How Innate Immunity Influences COVID-19 Viral Load

How Innate Immunity Influences COVID-19 Viral Load


The COVID-19 pandemic is caused by the coronavirus SARS-CoV-2. A better understanding of how the virus interacts with the human immune system would be helpful for the development of new treatment options. There are two main branches of the immune system: innate immunity, in which immune cells engulf pathogens, release chemical signals, or otherwise respond non-specifically to a pathogen, and adaptive immunity, which produces antibodies and kills specific pathogens. It is challenging to study virus dynamics in the human body, but mathematical models can be used to investigate virus-host interactions.

Prashant Dogra, Houston Methodist Research Institute, TX, USA, Zhihui Wang, Houston Methodist Research Institute and Weill Cornell Medicine, New York, USA, and colleagues have developed an improved model to simulate the whole-body dynamics of SARS-CoV-2 infection. The team developed a mathematical model that predicts the viral load over time in organs that express the ACE2 receptor, which is necessary for the entry of the virus into cells. These organs include, e.g., the respiratory tract, gut, heart, liver, kidneys, and brain.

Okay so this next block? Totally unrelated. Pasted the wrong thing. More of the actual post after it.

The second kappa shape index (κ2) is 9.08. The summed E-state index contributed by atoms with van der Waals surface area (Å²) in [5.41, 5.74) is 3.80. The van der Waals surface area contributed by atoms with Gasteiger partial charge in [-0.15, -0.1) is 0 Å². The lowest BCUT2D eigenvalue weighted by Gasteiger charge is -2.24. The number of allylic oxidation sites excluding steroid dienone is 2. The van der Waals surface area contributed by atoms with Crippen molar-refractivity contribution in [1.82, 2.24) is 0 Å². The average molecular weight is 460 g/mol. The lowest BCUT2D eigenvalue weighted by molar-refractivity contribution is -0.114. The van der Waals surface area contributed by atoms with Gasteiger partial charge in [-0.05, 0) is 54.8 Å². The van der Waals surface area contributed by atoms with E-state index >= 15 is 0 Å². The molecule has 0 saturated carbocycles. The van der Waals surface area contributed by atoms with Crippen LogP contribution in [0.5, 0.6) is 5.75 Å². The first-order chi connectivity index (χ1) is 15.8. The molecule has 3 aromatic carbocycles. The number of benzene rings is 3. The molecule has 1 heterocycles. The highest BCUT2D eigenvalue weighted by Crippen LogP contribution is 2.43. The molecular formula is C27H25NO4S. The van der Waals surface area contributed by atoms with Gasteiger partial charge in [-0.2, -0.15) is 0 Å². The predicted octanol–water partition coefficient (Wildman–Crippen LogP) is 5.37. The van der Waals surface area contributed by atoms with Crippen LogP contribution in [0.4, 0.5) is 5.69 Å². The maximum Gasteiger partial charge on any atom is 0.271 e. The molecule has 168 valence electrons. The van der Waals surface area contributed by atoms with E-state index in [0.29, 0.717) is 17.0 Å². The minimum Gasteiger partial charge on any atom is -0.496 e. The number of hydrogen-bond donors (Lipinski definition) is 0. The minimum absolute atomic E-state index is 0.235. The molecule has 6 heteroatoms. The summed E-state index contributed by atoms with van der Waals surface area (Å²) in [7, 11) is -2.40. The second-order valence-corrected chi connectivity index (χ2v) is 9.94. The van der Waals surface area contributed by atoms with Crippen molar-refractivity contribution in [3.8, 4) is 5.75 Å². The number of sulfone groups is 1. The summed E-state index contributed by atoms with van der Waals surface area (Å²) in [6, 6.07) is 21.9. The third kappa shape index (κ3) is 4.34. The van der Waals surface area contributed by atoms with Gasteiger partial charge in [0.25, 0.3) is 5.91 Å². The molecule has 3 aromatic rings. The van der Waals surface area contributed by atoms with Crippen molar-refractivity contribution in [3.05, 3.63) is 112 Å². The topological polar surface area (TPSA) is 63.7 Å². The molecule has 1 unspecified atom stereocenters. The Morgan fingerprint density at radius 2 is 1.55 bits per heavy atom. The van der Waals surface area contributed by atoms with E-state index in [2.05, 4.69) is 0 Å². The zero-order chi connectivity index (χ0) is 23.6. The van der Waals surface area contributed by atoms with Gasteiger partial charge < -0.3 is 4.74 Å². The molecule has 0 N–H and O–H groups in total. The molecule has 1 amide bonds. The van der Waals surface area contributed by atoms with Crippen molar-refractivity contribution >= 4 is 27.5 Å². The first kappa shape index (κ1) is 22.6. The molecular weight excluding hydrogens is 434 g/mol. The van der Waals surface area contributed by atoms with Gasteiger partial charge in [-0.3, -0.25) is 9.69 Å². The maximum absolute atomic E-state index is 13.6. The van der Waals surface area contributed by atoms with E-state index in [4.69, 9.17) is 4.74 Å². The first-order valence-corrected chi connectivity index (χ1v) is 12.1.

Some of the parameters used in the model, such as the levels of various immune cells in the human body, were already known; others, such as the infection rate of target cells, were estimated from experimental data obtained from hamsters infected with COVID-19. The model includes cellular-scale viral dynamics, viral transport processes, both the innate and adaptive immune response, and viral excretion.

The team used the developed model to simulate different scenarios and found that innate immunity plays a larger role in controlling viral load than adaptive immunity. They also simulated clinically relevant treatment options and found that it was important to begin antiviral or interferon therapy as soon as possible after the onset of symptoms. According to the researchers, the model can be further tuned as new knowledge of the disease and its mechanisms emerges.

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